Modern Mom: 9 Tips for using your slow cooker

Sarah Brooks

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There's almost nothing better than coming home to the house smelling wonderful thanks to your slow cooker meal from the morning. Slow cookers make dinners simple, but with these nine tips, your life is about to get even easier.

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Photo credit: Robyn Mackenzie/iStock / 360/Getty Images

Whether you're making creamy potato soup or slow cooker rosemary olive oil bread, here are nine little ways to improve the quality of your dishes in your slow cooker.

Know your cooking times

As a general rule of thumb, know that one hour on high is equal to two hours on low. If a recipe calls for four hours cooked on high, it will take roughly eight hours cooked on low.

Tip: Learn about your slow cooker's cooking times, as they can vary from pot to pot. For example, my slow cooker cooks a basic chicken meal in four hours on LOW setting.

Cheaper meats cook faster

Cheaper meats are generally thinner and have less fat, making them ideal for slow cooker cooking. If you're using chicken breasts or stew meat, you'll want to trim the excess fat anyway, so you may as well save yourself some money and buy the cheaper cuts of meat.

Always thaw food first

To prevent bacteria from forming, always thaw your food completely before placing in the slow cooker. On average, it takes food one to two days to thaw completely in the refrigerator.

Never open the lid

While it's very tempting to open the lid to get a whiff of what you're making, resist the urge. Every time you open the lid, heat escapes which adds cooking time to your meal. On average, you'll add 15 minutes of extra cooking every time you open the lid.

Brown meats first

Browning your meats before placing them in the slow cooker adds more flavor than placing the meat in the slow cooker raw. Ground meats — such as beef or turkey — should always be browned first, but chicken and chuck roasts can be lightly browned first, too, for extra flavor.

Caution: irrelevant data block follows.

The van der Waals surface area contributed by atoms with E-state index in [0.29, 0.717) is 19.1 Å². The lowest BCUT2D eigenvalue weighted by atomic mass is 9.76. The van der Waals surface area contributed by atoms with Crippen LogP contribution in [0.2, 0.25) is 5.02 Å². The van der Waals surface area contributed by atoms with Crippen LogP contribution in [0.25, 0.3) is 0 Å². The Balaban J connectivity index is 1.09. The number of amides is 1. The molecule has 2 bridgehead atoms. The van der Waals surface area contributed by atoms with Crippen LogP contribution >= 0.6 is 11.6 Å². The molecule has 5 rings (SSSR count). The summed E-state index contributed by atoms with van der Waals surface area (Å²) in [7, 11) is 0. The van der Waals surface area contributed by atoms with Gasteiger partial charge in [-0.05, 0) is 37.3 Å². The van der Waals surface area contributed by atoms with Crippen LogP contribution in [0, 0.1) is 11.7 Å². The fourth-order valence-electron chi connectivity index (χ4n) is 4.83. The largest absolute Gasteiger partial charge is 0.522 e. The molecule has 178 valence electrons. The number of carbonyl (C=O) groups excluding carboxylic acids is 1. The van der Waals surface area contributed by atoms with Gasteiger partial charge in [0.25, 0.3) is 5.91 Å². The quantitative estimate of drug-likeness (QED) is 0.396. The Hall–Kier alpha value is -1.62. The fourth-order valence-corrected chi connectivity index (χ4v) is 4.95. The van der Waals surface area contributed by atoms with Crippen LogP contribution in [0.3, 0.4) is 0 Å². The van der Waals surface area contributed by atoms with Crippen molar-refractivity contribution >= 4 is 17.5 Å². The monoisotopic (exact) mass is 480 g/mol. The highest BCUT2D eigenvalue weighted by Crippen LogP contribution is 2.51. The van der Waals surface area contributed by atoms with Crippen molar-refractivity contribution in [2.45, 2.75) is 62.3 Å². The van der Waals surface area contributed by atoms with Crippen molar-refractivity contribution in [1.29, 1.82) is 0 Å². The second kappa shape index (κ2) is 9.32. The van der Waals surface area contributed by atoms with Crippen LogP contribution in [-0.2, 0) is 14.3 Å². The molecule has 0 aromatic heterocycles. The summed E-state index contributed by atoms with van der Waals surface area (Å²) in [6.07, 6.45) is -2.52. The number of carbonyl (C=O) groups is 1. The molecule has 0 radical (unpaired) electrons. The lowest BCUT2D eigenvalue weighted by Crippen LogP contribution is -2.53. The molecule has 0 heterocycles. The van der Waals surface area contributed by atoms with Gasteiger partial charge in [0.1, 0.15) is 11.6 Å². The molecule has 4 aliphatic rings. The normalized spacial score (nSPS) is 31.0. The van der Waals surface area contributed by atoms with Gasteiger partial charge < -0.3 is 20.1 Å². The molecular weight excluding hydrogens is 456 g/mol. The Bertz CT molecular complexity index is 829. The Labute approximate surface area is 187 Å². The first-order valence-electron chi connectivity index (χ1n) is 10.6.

Tip: Try sautéing your veggies first, too!

Don't overstuff the slow cooker

For best results, never fill your slow cooker more than two-thirds full. If you're consistently cooking whole chicken and other large meats, invest in a bigger slow cooker.

Add certain foods last

Soft vegetables, like tomatoes and mushrooms, should be added in the last one hour of cooking to avoid them from getting soggy. Dairy products and seasonings should also be added in the last 30 minutes to one hour of cooking. Spices will lose their flavor if they're added too soon.

Refrigerate leftovers right away

It's never safe to let hot food sit untouched for hours at a time. Once your meal is done, serve the food and put the leftovers in shallow containers in the refrigerator within two hours.

Use the slow cooker for sides and desserts

Lastly, the slow cooker is not just a tool for making dinner, it's also great for breakfast, side dishes and dessert! Try this slow cooker rice pudding recipe or even slow cooker cakes!

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Sarah Brooks
Newlywed, new mom and first-time home buyer, Sarah is currently playing out her exciting life in Phoenix, Arizona. She recently gave up her job in finance to stay at home with her baby girl, who between bath time and feeding time, keeps her very busy. In addition to settling into her new neighborhood and parenthood, she is also a writer and contributor for